Helen Thompson
Helen Thompson
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INTO THE TREES
A 1955-era ranch house in Austin designed by the venerable firm Page Southerland Page received a major renovation by architect Scott Specht. The architect—who has offices in Austin, Dallas, and New York—added a new second level that cantilevers over the original limestone-clad base and transforms the single-story residence into a 5,500-square-foot dwelling with four bedrooms and five baths.

A catalyzed finish (a coating that dries by evaporation, acting much like lacquer) was used for the cabinetry under the stairs.

Porcelain-colored tile are on the floors in the kitchen and bathrooms. The spacious kitchen has built-in storage; serving-windows set at countertop-height open out onto the pool terrace and entertaining area.

A staircase from the double-height entry hall leads to the living area on the new upper level.

Shou-sugi-ban sections of the facade extend into the interior to become accent walls.

The main living/media room on the upper level overlooks the double-height entryway. Large windows open up the interiors by creating double-height spaces that draw light into the middle sections of the house.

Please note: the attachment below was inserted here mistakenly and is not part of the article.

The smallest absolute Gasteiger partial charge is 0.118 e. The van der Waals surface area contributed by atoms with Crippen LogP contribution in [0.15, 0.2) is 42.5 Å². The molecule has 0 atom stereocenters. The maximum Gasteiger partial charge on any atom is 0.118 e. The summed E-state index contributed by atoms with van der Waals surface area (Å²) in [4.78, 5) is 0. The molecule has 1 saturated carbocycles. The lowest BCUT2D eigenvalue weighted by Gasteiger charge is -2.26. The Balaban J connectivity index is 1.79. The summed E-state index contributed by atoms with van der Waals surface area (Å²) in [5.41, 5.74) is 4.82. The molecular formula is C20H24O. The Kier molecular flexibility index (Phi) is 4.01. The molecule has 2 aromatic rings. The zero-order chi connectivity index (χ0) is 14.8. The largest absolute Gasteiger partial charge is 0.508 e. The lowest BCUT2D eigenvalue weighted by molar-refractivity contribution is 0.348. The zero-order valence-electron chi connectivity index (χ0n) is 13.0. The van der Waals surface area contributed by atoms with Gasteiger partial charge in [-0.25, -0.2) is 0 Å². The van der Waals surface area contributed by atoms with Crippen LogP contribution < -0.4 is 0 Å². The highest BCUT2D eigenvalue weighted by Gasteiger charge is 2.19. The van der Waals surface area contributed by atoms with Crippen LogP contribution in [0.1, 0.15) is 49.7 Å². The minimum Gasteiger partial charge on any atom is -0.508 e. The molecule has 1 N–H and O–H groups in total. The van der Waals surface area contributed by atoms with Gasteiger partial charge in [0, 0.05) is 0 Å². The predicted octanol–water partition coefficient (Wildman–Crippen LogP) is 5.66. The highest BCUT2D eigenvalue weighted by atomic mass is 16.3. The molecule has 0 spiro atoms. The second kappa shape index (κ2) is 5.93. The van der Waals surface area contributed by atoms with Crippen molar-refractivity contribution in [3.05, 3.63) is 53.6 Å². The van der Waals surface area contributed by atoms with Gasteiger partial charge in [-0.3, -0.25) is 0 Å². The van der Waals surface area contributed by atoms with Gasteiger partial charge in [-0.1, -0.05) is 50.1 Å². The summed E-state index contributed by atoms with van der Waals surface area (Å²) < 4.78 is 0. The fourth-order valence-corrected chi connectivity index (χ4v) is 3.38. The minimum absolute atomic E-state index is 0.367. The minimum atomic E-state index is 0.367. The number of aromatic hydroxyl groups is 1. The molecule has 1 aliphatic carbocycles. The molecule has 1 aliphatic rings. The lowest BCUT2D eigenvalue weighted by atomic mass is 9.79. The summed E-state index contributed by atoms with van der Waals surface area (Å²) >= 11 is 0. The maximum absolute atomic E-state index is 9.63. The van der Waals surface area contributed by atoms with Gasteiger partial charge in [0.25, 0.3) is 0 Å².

Detail of stairwell wall. The surrounding cladding of charred cypress prevents glare from the surrounding windows and adds a textural counterpoint.

Large overhangs provide shade at all times of the day. The owners decorated their interiors using pieces such as George Nelson benches from their own mid-century furniture collection.

Wrapped in frameless glass set atop a continuous planter wall, the upper level looks out to the trees and beyond.

A master bedroom with large glass walls looks out to the pool. Floors are white oak.

The pool and entertainment area are new.

The project presented architect Specht and his team with the dilemma of how to merge preservation with change. The team retained the existing limestone perimeter wall, using it as a plinth to support the new second level. To circumvent the costs of new piers, the architects chose not expand the house’s footprint, but instead to cantilever the new second level out from the existing structure. The strategy gives the house a distinctive dynamic expression.

PHOTOGRAPHY BY CASEY DUNN

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